But these goods that are right in front of us require personal investment, interdependency, and self-sacrifice. With a culture of ‘safetyism,’ hyper specialization, and the outsourcing of familial, maternal and paternal care to specialists, we are left as experts in the use of technology, but woefully inadequate generalists, and unschooled in the basics of life. The virtues required to live a decent, fulfilling life are growing scarcer and scarcer.

However, the many benefits that come with the technologized world cannot be ignored, and it is difficult to see how they can be balanced on a large-scale with the need to cultivate relationships, and personal strength and character.

In fact, countercultural attempts to blindly reassert traditional virtues come across as cheesy and anachronistic, while endeavours to get serious and engage in self-denial seem manufactured, however needed they may be. Perhaps this is because of the all-encompassing immanent frame that constitutes life for so many people; you can’t really take anything too seriously if it’s all made up, or some big cosmic joke, perhaps even fake news.

Encouragingly, a substantial minority of people are realizing that the set of assumptions laid bare in the visions of progress I’ve been examining make little sense, while the intellectual resources of the great faith traditions and their millennia of resources upon which to draw are much richer. Not at all retreats into naïve credulity, but the very fertile ground and source of the major values and achievements we hold dear, across the political spectrum. What is classical liberalism after all, but a political philosophy essentially linked to the assumption that we are made in the Imago Dei – inherent, equal dignity insofar as we are Created by God, the hypothesis of an independent, rationally ordered universe that we can come to know?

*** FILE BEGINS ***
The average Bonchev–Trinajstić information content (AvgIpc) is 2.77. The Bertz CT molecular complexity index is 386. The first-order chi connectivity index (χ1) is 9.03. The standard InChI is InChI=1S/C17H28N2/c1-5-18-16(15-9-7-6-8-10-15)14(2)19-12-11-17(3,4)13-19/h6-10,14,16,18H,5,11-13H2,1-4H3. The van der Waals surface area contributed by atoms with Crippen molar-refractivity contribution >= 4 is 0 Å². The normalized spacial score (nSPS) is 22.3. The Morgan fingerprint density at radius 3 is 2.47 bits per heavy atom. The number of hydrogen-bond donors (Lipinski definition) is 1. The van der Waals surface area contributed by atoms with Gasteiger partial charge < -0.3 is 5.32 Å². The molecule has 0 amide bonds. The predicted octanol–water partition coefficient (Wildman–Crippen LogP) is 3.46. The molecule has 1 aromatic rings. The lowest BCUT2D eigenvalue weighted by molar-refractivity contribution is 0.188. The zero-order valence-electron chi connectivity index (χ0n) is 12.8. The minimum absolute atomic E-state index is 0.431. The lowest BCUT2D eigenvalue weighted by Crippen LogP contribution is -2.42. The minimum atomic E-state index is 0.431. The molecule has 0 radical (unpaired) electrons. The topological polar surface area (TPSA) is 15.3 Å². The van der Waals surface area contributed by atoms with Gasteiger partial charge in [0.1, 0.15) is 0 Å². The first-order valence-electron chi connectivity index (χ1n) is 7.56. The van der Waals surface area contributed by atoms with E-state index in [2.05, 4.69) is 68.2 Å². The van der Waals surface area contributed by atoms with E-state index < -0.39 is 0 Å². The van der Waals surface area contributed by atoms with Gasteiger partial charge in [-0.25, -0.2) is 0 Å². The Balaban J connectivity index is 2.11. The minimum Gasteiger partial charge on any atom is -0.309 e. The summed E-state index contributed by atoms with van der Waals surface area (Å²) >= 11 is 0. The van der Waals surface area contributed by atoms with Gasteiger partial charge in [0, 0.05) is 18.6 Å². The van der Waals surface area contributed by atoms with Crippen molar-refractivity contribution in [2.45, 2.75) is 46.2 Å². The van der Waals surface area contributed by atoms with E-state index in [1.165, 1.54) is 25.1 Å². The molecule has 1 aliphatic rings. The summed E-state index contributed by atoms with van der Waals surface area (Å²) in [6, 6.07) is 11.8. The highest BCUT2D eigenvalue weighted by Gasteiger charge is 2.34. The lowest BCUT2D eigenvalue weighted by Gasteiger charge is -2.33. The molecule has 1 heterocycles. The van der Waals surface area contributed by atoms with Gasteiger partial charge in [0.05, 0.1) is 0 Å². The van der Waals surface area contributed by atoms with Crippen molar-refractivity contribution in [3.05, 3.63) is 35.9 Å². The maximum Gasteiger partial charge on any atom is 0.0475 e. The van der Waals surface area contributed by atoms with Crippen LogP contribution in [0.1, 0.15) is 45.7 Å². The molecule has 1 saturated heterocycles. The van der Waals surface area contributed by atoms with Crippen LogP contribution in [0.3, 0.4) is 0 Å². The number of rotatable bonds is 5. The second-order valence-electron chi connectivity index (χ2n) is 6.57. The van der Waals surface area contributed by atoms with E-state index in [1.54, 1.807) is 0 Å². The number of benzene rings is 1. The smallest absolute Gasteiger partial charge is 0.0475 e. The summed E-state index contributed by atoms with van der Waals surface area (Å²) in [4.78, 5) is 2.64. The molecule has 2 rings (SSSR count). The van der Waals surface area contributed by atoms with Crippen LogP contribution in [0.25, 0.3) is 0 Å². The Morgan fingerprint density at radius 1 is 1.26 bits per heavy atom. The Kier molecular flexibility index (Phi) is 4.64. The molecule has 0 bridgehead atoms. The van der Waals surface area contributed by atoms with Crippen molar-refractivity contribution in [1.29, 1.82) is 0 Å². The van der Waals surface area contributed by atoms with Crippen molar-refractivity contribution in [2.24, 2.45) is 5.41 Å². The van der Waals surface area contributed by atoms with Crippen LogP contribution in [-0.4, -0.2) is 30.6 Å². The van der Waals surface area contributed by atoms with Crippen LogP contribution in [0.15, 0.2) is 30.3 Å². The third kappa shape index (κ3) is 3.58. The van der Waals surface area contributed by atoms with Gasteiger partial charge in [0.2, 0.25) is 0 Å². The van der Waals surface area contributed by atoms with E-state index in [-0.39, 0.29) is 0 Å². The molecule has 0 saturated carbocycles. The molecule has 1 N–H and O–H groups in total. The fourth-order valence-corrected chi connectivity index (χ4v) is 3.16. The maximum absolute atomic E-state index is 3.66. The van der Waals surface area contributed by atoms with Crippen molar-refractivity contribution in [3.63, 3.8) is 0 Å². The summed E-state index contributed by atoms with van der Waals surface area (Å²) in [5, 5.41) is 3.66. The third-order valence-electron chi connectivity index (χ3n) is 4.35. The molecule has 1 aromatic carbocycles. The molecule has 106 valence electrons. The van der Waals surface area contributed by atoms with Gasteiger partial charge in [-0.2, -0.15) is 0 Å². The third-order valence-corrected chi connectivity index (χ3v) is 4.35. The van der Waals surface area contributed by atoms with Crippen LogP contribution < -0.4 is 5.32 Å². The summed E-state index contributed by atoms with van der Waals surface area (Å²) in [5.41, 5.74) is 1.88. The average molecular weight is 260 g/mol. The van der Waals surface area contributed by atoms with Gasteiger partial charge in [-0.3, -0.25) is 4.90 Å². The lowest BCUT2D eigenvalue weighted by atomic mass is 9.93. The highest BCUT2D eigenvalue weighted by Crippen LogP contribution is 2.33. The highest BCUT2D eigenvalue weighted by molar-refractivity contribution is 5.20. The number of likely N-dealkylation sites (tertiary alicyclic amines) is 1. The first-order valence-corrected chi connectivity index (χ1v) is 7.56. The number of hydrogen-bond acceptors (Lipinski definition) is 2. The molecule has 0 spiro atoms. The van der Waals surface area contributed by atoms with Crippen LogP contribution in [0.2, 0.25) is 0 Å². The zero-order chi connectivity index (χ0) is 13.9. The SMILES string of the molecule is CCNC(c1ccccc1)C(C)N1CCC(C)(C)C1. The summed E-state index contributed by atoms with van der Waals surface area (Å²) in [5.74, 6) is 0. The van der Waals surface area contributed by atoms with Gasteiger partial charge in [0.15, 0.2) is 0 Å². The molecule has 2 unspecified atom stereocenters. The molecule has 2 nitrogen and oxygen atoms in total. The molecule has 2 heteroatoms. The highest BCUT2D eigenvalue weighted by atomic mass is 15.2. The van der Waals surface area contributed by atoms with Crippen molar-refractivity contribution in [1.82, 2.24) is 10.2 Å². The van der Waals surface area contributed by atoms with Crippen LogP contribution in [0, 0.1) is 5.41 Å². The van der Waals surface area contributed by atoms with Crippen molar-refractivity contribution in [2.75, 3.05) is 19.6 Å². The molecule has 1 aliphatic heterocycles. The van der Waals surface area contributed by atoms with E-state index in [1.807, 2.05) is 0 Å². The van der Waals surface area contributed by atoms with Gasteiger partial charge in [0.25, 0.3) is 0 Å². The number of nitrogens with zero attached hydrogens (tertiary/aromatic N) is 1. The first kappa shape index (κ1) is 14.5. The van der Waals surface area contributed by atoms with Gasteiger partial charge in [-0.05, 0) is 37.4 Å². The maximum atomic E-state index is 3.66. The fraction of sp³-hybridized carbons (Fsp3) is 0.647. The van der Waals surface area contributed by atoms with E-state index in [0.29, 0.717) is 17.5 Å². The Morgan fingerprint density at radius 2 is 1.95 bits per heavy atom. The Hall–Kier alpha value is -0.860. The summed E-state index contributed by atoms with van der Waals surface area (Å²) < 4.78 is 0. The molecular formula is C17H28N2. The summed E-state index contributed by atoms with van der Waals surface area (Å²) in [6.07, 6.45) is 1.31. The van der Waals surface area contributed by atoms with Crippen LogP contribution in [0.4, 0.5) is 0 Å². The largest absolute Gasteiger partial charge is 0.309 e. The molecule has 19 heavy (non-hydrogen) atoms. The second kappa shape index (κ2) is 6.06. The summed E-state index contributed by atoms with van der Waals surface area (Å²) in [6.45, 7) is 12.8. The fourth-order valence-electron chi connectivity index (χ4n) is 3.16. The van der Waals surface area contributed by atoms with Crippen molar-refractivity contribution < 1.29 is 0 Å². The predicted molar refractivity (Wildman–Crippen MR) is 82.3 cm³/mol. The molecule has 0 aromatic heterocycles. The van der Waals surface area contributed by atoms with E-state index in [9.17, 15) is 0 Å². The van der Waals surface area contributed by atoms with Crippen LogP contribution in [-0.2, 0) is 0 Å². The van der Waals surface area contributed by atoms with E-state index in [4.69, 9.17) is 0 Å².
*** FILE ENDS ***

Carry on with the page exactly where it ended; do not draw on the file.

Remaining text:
The most important upshot of this is that while there is a story of continuing technological progress, that is not the case insofar as human wisdom is concerned. There is increasingly less wisdom to be found at a quantum physics seminar or entire wings of the humanities and social science departments than there is around a Bingo table at a retirement home.

What do conservatives have to offer? A ‘Common-sense’ revolution, of an even more common sort

Conservatism has much to offer here, but it’s not where you might expect it. Pundits typically argue for the steady correcting mechanism in conservatism, the fiscal prudency, and the trickle-down effect of economic growth, but I think the greatest strength of conservatism is its people.

Many of those who call themselves conservative in some way, are – quite frankly – normal. They are fortunate to be in a position to want to conserve what they know to be good, for having experienced the fruits of that society themselves. They do not fall for pie-in-the-sky theoretical gobbledygook, or the next fad that comes along promising an ‘end’ to all our woes. They do not look to the world with frenzied zeal, or dewy-eyed mysticism. They try to look at it as it is, has been, and can be in light of those facts. They are – for the most part, and at their best – non-ideological, pragmatic, humble, and willing to compromise for the good of the polity, and the people that they serve.

Conservatives ought to do their best not to descend into the rhetoric that is so easy for them (myself included) – poking fun at the naïveté, the ignorance, and frenzied fury of their political opponents who are always falling over themselves to turn whichever way the wind is blowing, following along like sheep.